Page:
“I could probably name every TAB from here in Richmond to Cheltenham,” he said.

“That’s the sad thing. If I had a spare half an hour to kill, that’s where I would kill it, in a TAB or a pub or even on my phone in the car waiting.”

Rachel was living with him while he was a gambling addict, but she never knew. Rachel is a midwife, working different shifts, so Guerra lived his secret world around her working hours.

“If she worked in the afternoon, it would be from 2pm to 9pm and I’d get home from training at 3pm or 4pm and I’d sit there punting until she walked in the door.”

Just before Rachel got home, he’d switch channels and turn off the TV, so when Rachel turned it on, it would be on the movie channel or a gardening channel.

“It’s sad. You don’t get out and about. You sit in your house and all you think about is winning money and before you know it, you’ve dropped three or four thousand dollars.”

He tried to stop himself by changing the PIN number to access Sky Channel. He’d cover his eyes and push any four numbers so he couldn’t log back in.

But the need to bet was greater than his conviction and he would ring Foxtel asking them to reset his PIN number. At these times, he would argue with himself.

“I’d always talk to myself, it’s amazing how much you talk to yourself as a gambler.”

He also put a restriction on how much he could withdraw from the bank — $1000. That didn’t work, either.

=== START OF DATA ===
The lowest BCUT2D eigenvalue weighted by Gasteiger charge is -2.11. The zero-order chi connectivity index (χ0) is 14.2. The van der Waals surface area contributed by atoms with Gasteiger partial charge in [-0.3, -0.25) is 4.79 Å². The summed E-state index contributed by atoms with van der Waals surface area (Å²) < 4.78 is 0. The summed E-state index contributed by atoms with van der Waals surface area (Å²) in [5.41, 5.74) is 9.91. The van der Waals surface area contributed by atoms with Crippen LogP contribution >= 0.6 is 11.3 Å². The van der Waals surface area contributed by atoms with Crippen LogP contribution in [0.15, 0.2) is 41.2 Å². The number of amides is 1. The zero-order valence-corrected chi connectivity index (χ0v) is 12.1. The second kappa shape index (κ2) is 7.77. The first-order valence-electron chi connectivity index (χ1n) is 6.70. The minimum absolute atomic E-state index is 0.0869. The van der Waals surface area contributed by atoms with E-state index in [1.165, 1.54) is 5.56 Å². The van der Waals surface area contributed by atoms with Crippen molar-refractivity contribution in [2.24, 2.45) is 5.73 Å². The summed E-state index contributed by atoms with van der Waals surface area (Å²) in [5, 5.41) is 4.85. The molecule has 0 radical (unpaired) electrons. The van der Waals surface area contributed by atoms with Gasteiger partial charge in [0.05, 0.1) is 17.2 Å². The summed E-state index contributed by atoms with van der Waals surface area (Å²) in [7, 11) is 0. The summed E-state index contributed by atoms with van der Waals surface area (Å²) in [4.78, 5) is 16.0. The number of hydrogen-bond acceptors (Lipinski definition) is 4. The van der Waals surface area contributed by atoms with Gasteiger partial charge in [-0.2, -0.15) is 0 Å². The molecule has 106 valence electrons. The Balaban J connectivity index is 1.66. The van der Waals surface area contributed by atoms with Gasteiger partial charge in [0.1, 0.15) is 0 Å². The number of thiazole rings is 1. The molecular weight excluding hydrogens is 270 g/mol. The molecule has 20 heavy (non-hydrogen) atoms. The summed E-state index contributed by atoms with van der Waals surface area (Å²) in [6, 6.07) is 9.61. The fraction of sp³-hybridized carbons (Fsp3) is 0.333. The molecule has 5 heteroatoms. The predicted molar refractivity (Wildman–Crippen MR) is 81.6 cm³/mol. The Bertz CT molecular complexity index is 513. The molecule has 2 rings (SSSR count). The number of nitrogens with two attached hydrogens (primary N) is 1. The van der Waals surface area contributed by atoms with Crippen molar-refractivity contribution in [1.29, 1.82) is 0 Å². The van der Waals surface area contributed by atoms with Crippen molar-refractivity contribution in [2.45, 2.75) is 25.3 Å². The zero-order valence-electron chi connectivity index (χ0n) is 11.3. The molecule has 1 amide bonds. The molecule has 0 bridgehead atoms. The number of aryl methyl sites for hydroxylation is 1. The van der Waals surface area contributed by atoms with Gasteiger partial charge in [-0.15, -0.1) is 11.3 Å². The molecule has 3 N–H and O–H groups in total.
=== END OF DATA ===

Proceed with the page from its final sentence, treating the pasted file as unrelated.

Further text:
“I can remember nights at the casino — I also bet at the casino — and I’d be sitting there at the ATM at 11.50pm waiting for 12 midnight to arrive, so I could get another $1000 out.

“There was one month I probably lost $30,000. Every day was $1000 a day.”

He would bet on anything: Cards, roulette, horses, dogs, trots, rugby league, soccer and even badminton.

“I may have lost $2000 that day and I wanted a quick fix, so I’d bet on the next sport available and it was badminton … I couldn’t even tell you who was playing.”

Often, he’d be up until 2am in front of Sky Channel at home.

“I’d watch the races, betting on South African races, European races, Swedish trots, Perth races normally finish about midnight, Mandurah greyhounds … I was on all of them.’’

It was a hideous life. He would even bet when his was car was stopped at red lights.

Credit betting enticed and tormented Guerra. At times he had half a dozen accounts with online bookmakers and owed the lot of them.

“I would lie in bed and have the sweats,” he said. “I’d have accounts open with bookies and you owed them $5000 or $10,000 or $20,000, or whatever it was.

“More often than not the night before the game I was so exhausted because I hadn’t slept during the week. I’d normally get a good night sleep because I knew the next day I got to play footy.

“It was the one time, other than drinking three bottles of red, and that’s what I did sometimes to forget about it … football was the release. It was only time I didn’t think about having a bet.”

The punting eventually took hold in the bedroom. After Rachel would fall asleep, Guerra would get on his iPhone.

“I’d have my phone laying on the floor and I’d be halfway hanging out of the bed betting, trying to hide it, the phone on silent,.

“She never knew. There’d be times I would be sitting on the couch, I’d get a tip, and I’d say: ‘I’m going to the toilet or going out the front to do the gardening’, and I’d listen to a race or watch it.’’

Gamblers are liars. They look you in the eye and lie through their teeth.